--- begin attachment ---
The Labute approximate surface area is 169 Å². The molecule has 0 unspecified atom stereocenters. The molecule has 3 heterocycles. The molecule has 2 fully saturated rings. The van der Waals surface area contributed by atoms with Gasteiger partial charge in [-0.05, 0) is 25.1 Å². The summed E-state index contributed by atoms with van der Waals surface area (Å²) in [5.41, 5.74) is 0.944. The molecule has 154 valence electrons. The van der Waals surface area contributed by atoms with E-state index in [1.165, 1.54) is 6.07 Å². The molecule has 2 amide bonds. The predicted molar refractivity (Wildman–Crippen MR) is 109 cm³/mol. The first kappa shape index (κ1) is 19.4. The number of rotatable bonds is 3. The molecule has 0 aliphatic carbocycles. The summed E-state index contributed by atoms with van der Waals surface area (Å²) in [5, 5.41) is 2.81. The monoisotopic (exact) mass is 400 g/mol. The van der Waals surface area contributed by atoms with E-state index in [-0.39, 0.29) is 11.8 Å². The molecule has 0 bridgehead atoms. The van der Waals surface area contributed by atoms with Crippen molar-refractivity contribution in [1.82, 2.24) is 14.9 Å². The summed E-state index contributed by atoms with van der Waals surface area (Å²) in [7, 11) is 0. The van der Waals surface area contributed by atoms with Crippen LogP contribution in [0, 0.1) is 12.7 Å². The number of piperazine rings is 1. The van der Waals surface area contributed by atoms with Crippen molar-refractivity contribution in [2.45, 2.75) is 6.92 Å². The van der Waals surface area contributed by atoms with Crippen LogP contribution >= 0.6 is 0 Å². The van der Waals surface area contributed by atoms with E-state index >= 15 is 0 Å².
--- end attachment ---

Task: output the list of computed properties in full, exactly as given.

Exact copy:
The Labute approximate surface area is 169 Å². The molecule has 0 unspecified atom stereocenters. The molecule has 3 heterocycles. The molecule has 2 fully saturated rings. The van der Waals surface area contributed by atoms with Gasteiger partial charge in [-0.05, 0) is 25.1 Å². The summed E-state index contributed by atoms with van der Waals surface area (Å²) in [5.41, 5.74) is 0.944. The molecule has 154 valence electrons. The van der Waals surface area contributed by atoms with E-state index in [1.165, 1.54) is 6.07 Å². The molecule has 2 amide bonds. The predicted molar refractivity (Wildman–Crippen MR) is 109 cm³/mol. The first kappa shape index (κ1) is 19.4. The number of rotatable bonds is 3. The molecule has 0 aliphatic carbocycles. The summed E-state index contributed by atoms with van der Waals surface area (Å²) in [5, 5.41) is 2.81. The monoisotopic (exact) mass is 400 g/mol. The van der Waals surface area contributed by atoms with E-state index in [-0.39, 0.29) is 11.8 Å². The molecule has 0 bridgehead atoms. The van der Waals surface area contributed by atoms with Crippen molar-refractivity contribution in [1.82, 2.24) is 14.9 Å². The summed E-state index contributed by atoms with van der Waals surface area (Å²) in [7, 11) is 0. The van der Waals surface area contributed by atoms with Crippen LogP contribution in [0, 0.1) is 12.7 Å². The number of piperazine rings is 1. The van der Waals surface area contributed by atoms with Crippen molar-refractivity contribution in [2.45, 2.75) is 6.92 Å². The van der Waals surface area contributed by atoms with Crippen LogP contribution >= 0.6 is 0 Å². The van der Waals surface area contributed by atoms with E-state index >= 15 is 0 Å².